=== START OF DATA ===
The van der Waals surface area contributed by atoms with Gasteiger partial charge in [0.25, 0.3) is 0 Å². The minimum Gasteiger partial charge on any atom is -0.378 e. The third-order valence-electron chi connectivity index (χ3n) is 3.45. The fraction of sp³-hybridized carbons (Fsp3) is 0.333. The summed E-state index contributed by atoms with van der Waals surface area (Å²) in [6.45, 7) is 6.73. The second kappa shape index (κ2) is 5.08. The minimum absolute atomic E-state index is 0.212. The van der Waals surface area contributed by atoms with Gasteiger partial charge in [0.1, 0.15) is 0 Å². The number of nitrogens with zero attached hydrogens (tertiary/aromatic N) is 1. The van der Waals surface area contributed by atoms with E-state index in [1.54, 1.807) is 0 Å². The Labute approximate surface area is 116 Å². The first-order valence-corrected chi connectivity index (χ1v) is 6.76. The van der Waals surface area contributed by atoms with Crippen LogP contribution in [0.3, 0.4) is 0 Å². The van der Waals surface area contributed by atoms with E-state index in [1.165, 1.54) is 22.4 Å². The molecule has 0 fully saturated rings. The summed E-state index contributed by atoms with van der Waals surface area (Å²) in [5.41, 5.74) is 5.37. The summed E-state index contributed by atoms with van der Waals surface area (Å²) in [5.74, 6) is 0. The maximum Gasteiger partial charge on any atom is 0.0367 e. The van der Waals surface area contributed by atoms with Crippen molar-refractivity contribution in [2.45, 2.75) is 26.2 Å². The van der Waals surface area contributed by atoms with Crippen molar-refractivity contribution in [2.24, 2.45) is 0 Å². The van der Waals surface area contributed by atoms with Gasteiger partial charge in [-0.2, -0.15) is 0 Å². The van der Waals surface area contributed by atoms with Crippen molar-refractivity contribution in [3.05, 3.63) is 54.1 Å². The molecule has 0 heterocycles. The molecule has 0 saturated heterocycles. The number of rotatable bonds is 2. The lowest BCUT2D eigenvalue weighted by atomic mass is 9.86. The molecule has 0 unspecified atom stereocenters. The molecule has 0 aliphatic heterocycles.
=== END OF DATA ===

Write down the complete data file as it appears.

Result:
The van der Waals surface area contributed by atoms with Gasteiger partial charge in [0.25, 0.3) is 0 Å². The minimum Gasteiger partial charge on any atom is -0.378 e. The third-order valence-electron chi connectivity index (χ3n) is 3.45. The fraction of sp³-hybridized carbons (Fsp3) is 0.333. The summed E-state index contributed by atoms with van der Waals surface area (Å²) in [6.45, 7) is 6.73. The second kappa shape index (κ2) is 5.08. The minimum absolute atomic E-state index is 0.212. The van der Waals surface area contributed by atoms with Gasteiger partial charge in [0.1, 0.15) is 0 Å². The number of nitrogens with zero attached hydrogens (tertiary/aromatic N) is 1. The van der Waals surface area contributed by atoms with E-state index in [1.54, 1.807) is 0 Å². The Labute approximate surface area is 116 Å². The first-order valence-corrected chi connectivity index (χ1v) is 6.76. The van der Waals surface area contributed by atoms with Crippen LogP contribution in [0.3, 0.4) is 0 Å². The van der Waals surface area contributed by atoms with E-state index in [1.165, 1.54) is 22.4 Å². The molecule has 0 fully saturated rings. The summed E-state index contributed by atoms with van der Waals surface area (Å²) in [5.41, 5.74) is 5.37. The summed E-state index contributed by atoms with van der Waals surface area (Å²) in [5.74, 6) is 0. The maximum Gasteiger partial charge on any atom is 0.0367 e. The van der Waals surface area contributed by atoms with Crippen molar-refractivity contribution in [2.45, 2.75) is 26.2 Å². The van der Waals surface area contributed by atoms with Crippen molar-refractivity contribution in [2.24, 2.45) is 0 Å². The van der Waals surface area contributed by atoms with Gasteiger partial charge in [-0.2, -0.15) is 0 Å². The van der Waals surface area contributed by atoms with Crippen molar-refractivity contribution in [3.05, 3.63) is 54.1 Å². The molecule has 0 heterocycles. The molecule has 0 saturated heterocycles. The number of rotatable bonds is 2. The lowest BCUT2D eigenvalue weighted by atomic mass is 9.86. The molecule has 0 unspecified atom stereocenters. The molecule has 0 aliphatic heterocycles.